“A God Walks into Abar” fills in plenty of Watchmen’s blanks, particularly the ones last week’s episode created when it revealed that Angela’s husband Cal is actually Doctor Manhattan. There are still elements that don’t make sense, and Angela remains a flat character, but it’s an entertaining installment that’s just as trippy as one would expect a story about the former Jon Osterman to be.
The events leading to the beginning of the series and Doctor Manhattan’s reawakening are revealed, starting with his meeting Angela in a bar in Vietnam and including his involvement with Will Reeves and the circumstances surrounding Adrian Veidt’s imprisonment.
“A God Walks into Abar” (do you think they gave Angela that last name just so they could make this pun in a title?) immediately announces that this will be a Doctor Manhattan episode, as the man-made god walks through the streets of Vietnam wearing a mask of himself until he happens on a bar where Angela is having a drink. He grabs a couple of beers and approaches her, insisting that he loves her, that they will be together, and that she will have dinner with him the next night. Having never met him – and not believing he’s the real Doctor Manhattan, as they’re surrounded by people painted blue to celebrate the day Vietnam became a state– Angela isn’t inclined to believe him. But Jon begins telling her things a stranger couldn’t know, such as that she’s having a drink not just on the commemoration of Vietnam’s entry into the United States, but on the anniversary of her parents’ death. It’s a familiar setup, and one that will frame much of the episode; it also mostly works, which is surprising, as many of the more routine elements of Watchmen have been very ham-handed. We know from the comic that Doctor Manhattan acts like this, cryptically communicating with people because he knows how events must unfold. In fact, Doctor Manhattan may be the character the show gets most right. That’s a relief because everything that follows hinges on him.
Doctor Manhattan spends the entirety of “A God Walks into Abar” as he must: in the past, present, and future simultaneously. He is a man out of time because he is in every time, and a lot of the episode doesn’t make sense until later as a result. We are cast in Angela’s shoes, listening to inanities from Jon and trying to wrap our heads around them, only to find out much later what was truly going on. For example, his declaration of love for her initially confounded me; why is Angela so special to him? She’s never really done much of anything to make her feel like she could be the love of Jon’s life. But in the climax, when she’s ready to fight a hopeless battle to save him, he finds the moment when he falls in love with her – the moment he didn’t think existed, but that Angela and we knew must. Just like when he finally understood how special Laurie was in the comic, Doctor Manhattan is still learning from us smallminded mortals. And yet he has much still to teach us, such as the beauty in fleeting happiness.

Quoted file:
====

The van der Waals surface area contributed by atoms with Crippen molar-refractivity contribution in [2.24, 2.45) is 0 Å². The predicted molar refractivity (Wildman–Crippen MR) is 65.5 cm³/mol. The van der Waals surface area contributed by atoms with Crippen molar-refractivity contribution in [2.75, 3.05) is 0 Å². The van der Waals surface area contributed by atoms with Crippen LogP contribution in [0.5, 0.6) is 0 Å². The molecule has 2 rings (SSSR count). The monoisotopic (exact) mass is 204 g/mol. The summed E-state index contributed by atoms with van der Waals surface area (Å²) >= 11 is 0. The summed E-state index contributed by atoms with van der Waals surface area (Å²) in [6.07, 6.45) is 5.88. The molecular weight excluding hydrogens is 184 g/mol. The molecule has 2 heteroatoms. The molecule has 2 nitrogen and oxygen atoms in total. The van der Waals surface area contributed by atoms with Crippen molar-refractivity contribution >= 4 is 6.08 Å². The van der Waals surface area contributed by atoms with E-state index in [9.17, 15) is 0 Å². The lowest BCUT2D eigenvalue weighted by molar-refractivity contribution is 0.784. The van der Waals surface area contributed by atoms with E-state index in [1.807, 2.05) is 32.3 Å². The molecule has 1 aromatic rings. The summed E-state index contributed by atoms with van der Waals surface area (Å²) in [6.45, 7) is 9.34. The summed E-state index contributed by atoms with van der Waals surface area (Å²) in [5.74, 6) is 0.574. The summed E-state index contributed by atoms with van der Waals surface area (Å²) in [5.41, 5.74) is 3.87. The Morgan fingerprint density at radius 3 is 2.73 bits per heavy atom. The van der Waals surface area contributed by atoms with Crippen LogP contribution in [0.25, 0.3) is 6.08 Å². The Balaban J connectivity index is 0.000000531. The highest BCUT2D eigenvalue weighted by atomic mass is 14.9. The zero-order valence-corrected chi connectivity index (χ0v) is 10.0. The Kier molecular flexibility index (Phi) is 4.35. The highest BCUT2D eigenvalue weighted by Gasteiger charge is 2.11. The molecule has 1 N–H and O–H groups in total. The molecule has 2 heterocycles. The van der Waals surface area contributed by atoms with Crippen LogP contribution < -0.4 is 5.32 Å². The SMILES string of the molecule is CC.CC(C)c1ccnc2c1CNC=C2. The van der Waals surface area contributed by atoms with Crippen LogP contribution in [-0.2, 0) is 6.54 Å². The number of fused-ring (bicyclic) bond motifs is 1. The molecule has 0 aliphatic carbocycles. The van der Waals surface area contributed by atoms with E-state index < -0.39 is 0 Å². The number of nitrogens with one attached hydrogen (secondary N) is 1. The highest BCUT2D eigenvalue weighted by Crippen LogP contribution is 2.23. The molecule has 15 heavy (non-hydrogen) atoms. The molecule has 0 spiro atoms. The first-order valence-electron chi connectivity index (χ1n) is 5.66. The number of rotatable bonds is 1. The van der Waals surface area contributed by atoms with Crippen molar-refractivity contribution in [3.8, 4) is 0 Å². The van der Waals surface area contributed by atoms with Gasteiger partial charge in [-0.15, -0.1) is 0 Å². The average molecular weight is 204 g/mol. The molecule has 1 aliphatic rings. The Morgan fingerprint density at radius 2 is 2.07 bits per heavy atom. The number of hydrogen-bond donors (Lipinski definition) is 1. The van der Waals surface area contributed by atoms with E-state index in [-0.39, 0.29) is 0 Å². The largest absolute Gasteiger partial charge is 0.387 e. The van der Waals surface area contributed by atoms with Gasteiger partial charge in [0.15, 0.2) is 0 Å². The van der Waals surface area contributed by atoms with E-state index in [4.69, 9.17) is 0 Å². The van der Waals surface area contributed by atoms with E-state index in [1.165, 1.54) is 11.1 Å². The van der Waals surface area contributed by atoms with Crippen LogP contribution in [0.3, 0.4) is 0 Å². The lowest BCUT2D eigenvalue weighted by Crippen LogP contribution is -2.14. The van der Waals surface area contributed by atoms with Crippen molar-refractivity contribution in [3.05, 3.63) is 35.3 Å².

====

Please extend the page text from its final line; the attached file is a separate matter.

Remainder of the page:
It’s that hope for fleeting happiness that leads Jon to effectively become mortal, to take on Cal’s identity so he can be with Angela, even though he knows it will only last ten years. He knows his life with her will inevitably end in tragedy, but he’s willing to bear it because he can’t deny himself that joy. Despite his godlike power, Jon is as human as we all are, and he wants to love and be loved, no matter the cost. This puts him in stark contrast to Adrian Veidt, a man who is offered an eternity in the only place he considers heaven, but finds he cannot stand to be surrounded by perfection. Veidt’s plan from the comics has seen as many failures as it has successes, with the world governments continuing to stockpile nuclear weapons despite his squid-induced peace. Mankind will never allow the utopia of which Veidt dreams to become reality, but Doctor Manhattan has already created it. As payment for Veidt letting him become human, Doctor Manhattan will let Veidt become a god. But godhood is boring, so Veidt finds, because his genius is no longer needed, and what was supposed to be paradise quickly turns into his prison. There’s a certain satisfaction that comes from Veidt being tortured by getting exactly what he always wanted, and his wanton murder of the clones he’s been creating indicates that his ideal world only reveals him as the monster he truly is at heart. He and Doctor Manhattan represent two different, though intrinsically linked, views – or sides, depending on how you view these matters – of God. Veidt is the callous creator who destroys at will those who exist only to serve him, while Doctor Manhattan is more concerned with his own whims than with those who need him. But both are indifferent, and their subjects suffer for it.